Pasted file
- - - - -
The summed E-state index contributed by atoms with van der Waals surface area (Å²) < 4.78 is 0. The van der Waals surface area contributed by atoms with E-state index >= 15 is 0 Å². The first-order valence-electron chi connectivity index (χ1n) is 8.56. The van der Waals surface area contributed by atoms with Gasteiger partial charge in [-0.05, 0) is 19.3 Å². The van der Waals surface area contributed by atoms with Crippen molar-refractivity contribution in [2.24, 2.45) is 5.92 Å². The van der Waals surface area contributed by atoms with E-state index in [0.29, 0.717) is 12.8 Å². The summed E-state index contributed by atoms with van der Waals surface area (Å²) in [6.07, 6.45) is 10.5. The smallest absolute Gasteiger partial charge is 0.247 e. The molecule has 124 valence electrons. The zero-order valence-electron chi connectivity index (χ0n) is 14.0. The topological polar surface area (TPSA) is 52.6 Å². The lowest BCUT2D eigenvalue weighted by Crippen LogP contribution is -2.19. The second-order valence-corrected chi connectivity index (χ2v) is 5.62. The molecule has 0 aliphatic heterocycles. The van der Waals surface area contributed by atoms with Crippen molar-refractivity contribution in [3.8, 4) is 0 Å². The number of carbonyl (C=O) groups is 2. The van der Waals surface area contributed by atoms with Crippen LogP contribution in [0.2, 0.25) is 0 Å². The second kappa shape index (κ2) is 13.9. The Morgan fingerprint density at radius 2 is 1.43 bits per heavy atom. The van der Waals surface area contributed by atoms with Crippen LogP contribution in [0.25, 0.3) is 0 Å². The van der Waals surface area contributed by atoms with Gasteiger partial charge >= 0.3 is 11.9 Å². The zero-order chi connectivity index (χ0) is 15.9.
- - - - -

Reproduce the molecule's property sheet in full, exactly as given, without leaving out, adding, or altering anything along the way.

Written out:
The summed E-state index contributed by atoms with van der Waals surface area (Å²) < 4.78 is 0. The van der Waals surface area contributed by atoms with E-state index >= 15 is 0 Å². The first-order valence-electron chi connectivity index (χ1n) is 8.56. The van der Waals surface area contributed by atoms with Gasteiger partial charge in [-0.05, 0) is 19.3 Å². The van der Waals surface area contributed by atoms with Crippen molar-refractivity contribution in [2.24, 2.45) is 5.92 Å². The van der Waals surface area contributed by atoms with E-state index in [0.29, 0.717) is 12.8 Å². The summed E-state index contributed by atoms with van der Waals surface area (Å²) in [6.07, 6.45) is 10.5. The smallest absolute Gasteiger partial charge is 0.247 e. The molecule has 124 valence electrons. The zero-order valence-electron chi connectivity index (χ0n) is 14.0. The topological polar surface area (TPSA) is 52.6 Å². The lowest BCUT2D eigenvalue weighted by Crippen LogP contribution is -2.19. The second-order valence-corrected chi connectivity index (χ2v) is 5.62. The molecule has 0 aliphatic heterocycles. The van der Waals surface area contributed by atoms with Crippen molar-refractivity contribution in [3.8, 4) is 0 Å². The number of carbonyl (C=O) groups is 2. The van der Waals surface area contributed by atoms with Crippen LogP contribution in [0.2, 0.25) is 0 Å². The second kappa shape index (κ2) is 13.9. The Morgan fingerprint density at radius 2 is 1.43 bits per heavy atom. The van der Waals surface area contributed by atoms with Crippen LogP contribution in [0.25, 0.3) is 0 Å². The van der Waals surface area contributed by atoms with Gasteiger partial charge >= 0.3 is 11.9 Å². The zero-order chi connectivity index (χ0) is 15.9.